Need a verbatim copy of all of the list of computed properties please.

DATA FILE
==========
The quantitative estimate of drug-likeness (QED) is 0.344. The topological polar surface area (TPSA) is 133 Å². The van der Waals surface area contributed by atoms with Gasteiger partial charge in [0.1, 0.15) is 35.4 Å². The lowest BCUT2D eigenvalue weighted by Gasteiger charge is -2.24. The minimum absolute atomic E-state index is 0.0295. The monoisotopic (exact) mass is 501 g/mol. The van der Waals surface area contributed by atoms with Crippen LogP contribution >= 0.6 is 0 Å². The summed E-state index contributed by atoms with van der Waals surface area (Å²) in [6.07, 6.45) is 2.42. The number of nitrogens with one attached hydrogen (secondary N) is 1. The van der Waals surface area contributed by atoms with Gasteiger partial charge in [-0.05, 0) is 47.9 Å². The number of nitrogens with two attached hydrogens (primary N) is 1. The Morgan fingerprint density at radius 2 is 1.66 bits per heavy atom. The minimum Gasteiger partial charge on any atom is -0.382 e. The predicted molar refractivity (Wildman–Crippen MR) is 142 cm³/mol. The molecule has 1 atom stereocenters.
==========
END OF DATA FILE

The quantitative estimate of drug-likeness (QED) is 0.344. The topological polar surface area (TPSA) is 133 Å². The van der Waals surface area contributed by atoms with Gasteiger partial charge in [0.1, 0.15) is 35.4 Å². The lowest BCUT2D eigenvalue weighted by Gasteiger charge is -2.24. The minimum absolute atomic E-state index is 0.0295. The monoisotopic (exact) mass is 501 g/mol. The van der Waals surface area contributed by atoms with Crippen LogP contribution >= 0.6 is 0 Å². The summed E-state index contributed by atoms with van der Waals surface area (Å²) in [6.07, 6.45) is 2.42. The number of nitrogens with one attached hydrogen (secondary N) is 1. The van der Waals surface area contributed by atoms with Gasteiger partial charge in [-0.05, 0) is 47.9 Å². The number of nitrogens with two attached hydrogens (primary N) is 1. The Morgan fingerprint density at radius 2 is 1.66 bits per heavy atom. The minimum Gasteiger partial charge on any atom is -0.382 e. The predicted molar refractivity (Wildman–Crippen MR) is 142 cm³/mol. The molecule has 1 atom stereocenters.